Property giants are teaming up to challenge a plan by Fitness First's owner to close dozens of gyms and slash rents.
The Crown Estate, M&G Real Estate, and Land Securities are among the landlords who are planning to challenge the terms of the restructuring plan, which is set to be heard in court later this month.
The landlords are reportedly upset about the financial information they claim to have seen and the apparent repayment of a loan taken out by Fitness First under one of the government's COVID
They are also concerned about the depth of the financial information they have seen and the plan to single them out as a creditor class.
The plan would see ten of Fitness First's UK sites permanently close, and rent cuts affect many of the remaining 34 sites.
Hilton, Legal & General Investment Management, and Nuveen are also among the landlords who are involved in the challenge.
This is not the first time that landlords have challenged restructurings by retailers and restaurant chains during the pandemic.
The move is commonplace as landlords seek to avoid being financially compromised on a disproportionate basis.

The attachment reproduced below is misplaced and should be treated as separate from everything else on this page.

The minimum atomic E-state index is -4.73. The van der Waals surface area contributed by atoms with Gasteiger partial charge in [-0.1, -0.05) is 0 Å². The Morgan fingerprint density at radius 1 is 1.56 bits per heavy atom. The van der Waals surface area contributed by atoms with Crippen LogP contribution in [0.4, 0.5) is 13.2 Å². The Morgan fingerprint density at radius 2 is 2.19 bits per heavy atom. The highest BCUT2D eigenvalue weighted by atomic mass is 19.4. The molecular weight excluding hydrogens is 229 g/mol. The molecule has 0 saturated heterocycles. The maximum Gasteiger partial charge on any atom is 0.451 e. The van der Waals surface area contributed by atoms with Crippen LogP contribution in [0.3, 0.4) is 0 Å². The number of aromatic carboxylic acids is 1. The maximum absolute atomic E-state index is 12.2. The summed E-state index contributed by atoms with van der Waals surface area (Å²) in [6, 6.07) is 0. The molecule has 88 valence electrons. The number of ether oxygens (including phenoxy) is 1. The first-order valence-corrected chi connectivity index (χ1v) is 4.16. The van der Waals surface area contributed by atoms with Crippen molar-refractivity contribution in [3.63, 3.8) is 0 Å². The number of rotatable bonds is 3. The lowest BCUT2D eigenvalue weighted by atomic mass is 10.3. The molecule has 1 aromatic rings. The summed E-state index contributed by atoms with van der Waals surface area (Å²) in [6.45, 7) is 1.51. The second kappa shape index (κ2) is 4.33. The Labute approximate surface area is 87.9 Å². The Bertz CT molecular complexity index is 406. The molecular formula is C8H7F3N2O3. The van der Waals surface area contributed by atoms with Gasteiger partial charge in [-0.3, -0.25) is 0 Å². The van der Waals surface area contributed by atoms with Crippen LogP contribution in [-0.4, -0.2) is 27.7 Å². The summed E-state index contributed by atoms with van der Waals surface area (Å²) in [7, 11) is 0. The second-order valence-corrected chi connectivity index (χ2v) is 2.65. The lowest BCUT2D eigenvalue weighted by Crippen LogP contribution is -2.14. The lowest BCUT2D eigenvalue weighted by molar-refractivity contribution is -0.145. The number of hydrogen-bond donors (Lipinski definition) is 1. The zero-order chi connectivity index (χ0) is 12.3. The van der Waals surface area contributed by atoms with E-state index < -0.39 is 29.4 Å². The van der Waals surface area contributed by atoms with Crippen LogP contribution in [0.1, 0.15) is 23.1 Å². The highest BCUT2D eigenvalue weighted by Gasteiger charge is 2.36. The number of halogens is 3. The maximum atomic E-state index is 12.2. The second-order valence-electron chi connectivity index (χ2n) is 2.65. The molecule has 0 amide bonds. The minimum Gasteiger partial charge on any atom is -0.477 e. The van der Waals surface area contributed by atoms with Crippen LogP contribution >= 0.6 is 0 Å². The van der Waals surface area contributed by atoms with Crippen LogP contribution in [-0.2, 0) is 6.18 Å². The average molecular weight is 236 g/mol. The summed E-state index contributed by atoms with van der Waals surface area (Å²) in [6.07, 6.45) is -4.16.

Fitness First was bought by the Whelan family in 2016, and its latest filed accounts show a loss of more than £10m in the year to 31 March 2021.
However, its performance during that period was heavily impacted by the pandemic.
The bulk of Fitness First's operations are in London, with clubs in prominent locations such as Oxford Circus, Baker Street, and Liverpool Street.
The impact on jobs as a result of the prospective gym closures could not be ascertained.
The use of a restructuring plan rather than a company voluntary arrangement (CVA) to implement the latest overhaul could prove controversial among affected landlords.
Virgin Active, another gyms group, deployed a restructuring plan to force through a financial restructuring in 2021 as it teetered on the brink of collapse.
The mechanism allows companies to "cram down" creditors to force proposals through even if they vote against them.
The gyms industry